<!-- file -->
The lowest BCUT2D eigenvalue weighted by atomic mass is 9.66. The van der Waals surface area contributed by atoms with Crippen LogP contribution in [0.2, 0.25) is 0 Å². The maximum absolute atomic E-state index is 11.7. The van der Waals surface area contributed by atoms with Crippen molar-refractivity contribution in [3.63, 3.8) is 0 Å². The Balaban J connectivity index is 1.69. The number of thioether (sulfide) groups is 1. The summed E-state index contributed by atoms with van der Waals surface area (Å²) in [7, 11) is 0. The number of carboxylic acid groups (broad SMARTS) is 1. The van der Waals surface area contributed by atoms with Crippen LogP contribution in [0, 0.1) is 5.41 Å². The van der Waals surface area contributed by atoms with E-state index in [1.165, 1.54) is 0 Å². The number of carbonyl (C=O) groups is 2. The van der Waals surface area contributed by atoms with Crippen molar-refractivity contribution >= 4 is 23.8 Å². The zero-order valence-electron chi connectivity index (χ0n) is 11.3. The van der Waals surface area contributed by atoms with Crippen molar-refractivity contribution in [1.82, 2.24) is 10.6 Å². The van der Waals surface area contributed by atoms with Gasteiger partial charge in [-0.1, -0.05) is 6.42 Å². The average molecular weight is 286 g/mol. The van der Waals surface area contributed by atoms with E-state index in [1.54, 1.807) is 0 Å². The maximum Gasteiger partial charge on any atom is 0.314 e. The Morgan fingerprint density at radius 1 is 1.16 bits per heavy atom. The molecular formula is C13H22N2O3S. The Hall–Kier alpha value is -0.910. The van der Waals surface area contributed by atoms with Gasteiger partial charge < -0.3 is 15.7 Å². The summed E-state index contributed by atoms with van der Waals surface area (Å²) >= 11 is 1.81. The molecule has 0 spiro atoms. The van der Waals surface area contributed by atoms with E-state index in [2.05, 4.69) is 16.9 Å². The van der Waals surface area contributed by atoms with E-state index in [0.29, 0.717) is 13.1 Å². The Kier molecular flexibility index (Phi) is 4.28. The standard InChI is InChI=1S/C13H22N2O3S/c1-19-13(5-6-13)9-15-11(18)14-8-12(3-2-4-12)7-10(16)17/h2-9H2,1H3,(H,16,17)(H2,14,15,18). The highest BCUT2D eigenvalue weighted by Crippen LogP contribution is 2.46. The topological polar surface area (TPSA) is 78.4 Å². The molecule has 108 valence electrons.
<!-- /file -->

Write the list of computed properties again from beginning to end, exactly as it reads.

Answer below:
The lowest BCUT2D eigenvalue weighted by atomic mass is 9.66. The van der Waals surface area contributed by atoms with Crippen LogP contribution in [0.2, 0.25) is 0 Å². The maximum absolute atomic E-state index is 11.7. The van der Waals surface area contributed by atoms with Crippen molar-refractivity contribution in [3.63, 3.8) is 0 Å². The Balaban J connectivity index is 1.69. The number of thioether (sulfide) groups is 1. The summed E-state index contributed by atoms with van der Waals surface area (Å²) in [7, 11) is 0. The number of carboxylic acid groups (broad SMARTS) is 1. The van der Waals surface area contributed by atoms with Crippen LogP contribution in [0, 0.1) is 5.41 Å². The van der Waals surface area contributed by atoms with E-state index in [1.165, 1.54) is 0 Å². The number of carbonyl (C=O) groups is 2. The van der Waals surface area contributed by atoms with Crippen molar-refractivity contribution >= 4 is 23.8 Å². The zero-order valence-electron chi connectivity index (χ0n) is 11.3. The van der Waals surface area contributed by atoms with Crippen molar-refractivity contribution in [1.82, 2.24) is 10.6 Å². The van der Waals surface area contributed by atoms with Gasteiger partial charge in [-0.1, -0.05) is 6.42 Å². The average molecular weight is 286 g/mol. The van der Waals surface area contributed by atoms with E-state index in [1.54, 1.807) is 0 Å². The maximum Gasteiger partial charge on any atom is 0.314 e. The Morgan fingerprint density at radius 1 is 1.16 bits per heavy atom. The molecular formula is C13H22N2O3S. The Hall–Kier alpha value is -0.910. The van der Waals surface area contributed by atoms with Gasteiger partial charge < -0.3 is 15.7 Å². The summed E-state index contributed by atoms with van der Waals surface area (Å²) >= 11 is 1.81. The molecule has 0 spiro atoms. The van der Waals surface area contributed by atoms with E-state index in [2.05, 4.69) is 16.9 Å². The van der Waals surface area contributed by atoms with E-state index in [0.29, 0.717) is 13.1 Å². The Kier molecular flexibility index (Phi) is 4.28. The standard InChI is InChI=1S/C13H22N2O3S/c1-19-13(5-6-13)9-15-11(18)14-8-12(3-2-4-12)7-10(16)17/h2-9H2,1H3,(H,16,17)(H2,14,15,18). The highest BCUT2D eigenvalue weighted by Crippen LogP contribution is 2.46. The topological polar surface area (TPSA) is 78.4 Å². The molecule has 108 valence electrons.